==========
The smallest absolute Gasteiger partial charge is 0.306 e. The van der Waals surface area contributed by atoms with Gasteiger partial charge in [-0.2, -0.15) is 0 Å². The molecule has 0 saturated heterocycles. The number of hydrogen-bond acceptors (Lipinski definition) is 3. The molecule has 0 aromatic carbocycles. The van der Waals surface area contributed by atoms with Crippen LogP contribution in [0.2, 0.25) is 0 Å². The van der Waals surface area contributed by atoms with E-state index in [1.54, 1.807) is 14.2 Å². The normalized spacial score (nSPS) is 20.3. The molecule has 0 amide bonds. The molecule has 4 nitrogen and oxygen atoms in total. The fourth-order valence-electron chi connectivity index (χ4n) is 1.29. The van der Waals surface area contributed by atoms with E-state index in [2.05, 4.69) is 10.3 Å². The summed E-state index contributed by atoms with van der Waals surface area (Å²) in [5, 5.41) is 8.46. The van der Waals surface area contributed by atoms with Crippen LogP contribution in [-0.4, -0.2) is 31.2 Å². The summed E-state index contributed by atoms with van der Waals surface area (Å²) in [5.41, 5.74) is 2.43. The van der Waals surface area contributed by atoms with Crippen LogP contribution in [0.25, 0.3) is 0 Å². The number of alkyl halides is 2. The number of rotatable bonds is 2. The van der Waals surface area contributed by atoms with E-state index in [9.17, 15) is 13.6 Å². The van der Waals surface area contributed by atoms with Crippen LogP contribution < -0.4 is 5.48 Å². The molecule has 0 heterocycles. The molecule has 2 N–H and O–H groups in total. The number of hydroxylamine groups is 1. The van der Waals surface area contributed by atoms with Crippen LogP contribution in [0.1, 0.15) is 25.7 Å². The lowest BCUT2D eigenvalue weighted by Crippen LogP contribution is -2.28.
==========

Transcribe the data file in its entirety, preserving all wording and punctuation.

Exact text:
The smallest absolute Gasteiger partial charge is 0.306 e. The van der Waals surface area contributed by atoms with Gasteiger partial charge in [-0.2, -0.15) is 0 Å². The molecule has 0 saturated heterocycles. The number of hydrogen-bond acceptors (Lipinski definition) is 3. The molecule has 0 aromatic carbocycles. The van der Waals surface area contributed by atoms with Crippen LogP contribution in [0.2, 0.25) is 0 Å². The van der Waals surface area contributed by atoms with E-state index in [1.54, 1.807) is 14.2 Å². The normalized spacial score (nSPS) is 20.3. The molecule has 0 amide bonds. The molecule has 4 nitrogen and oxygen atoms in total. The fourth-order valence-electron chi connectivity index (χ4n) is 1.29. The van der Waals surface area contributed by atoms with E-state index in [2.05, 4.69) is 10.3 Å². The summed E-state index contributed by atoms with van der Waals surface area (Å²) in [5, 5.41) is 8.46. The van der Waals surface area contributed by atoms with Crippen LogP contribution in [-0.4, -0.2) is 31.2 Å². The summed E-state index contributed by atoms with van der Waals surface area (Å²) in [5.41, 5.74) is 2.43. The van der Waals surface area contributed by atoms with Crippen LogP contribution in [0.25, 0.3) is 0 Å². The number of alkyl halides is 2. The number of rotatable bonds is 2. The van der Waals surface area contributed by atoms with E-state index in [9.17, 15) is 13.6 Å². The van der Waals surface area contributed by atoms with Crippen LogP contribution < -0.4 is 5.48 Å². The molecule has 0 heterocycles. The molecule has 2 N–H and O–H groups in total. The number of hydroxylamine groups is 1. The van der Waals surface area contributed by atoms with Crippen LogP contribution in [0.1, 0.15) is 25.7 Å². The lowest BCUT2D eigenvalue weighted by Crippen LogP contribution is -2.28.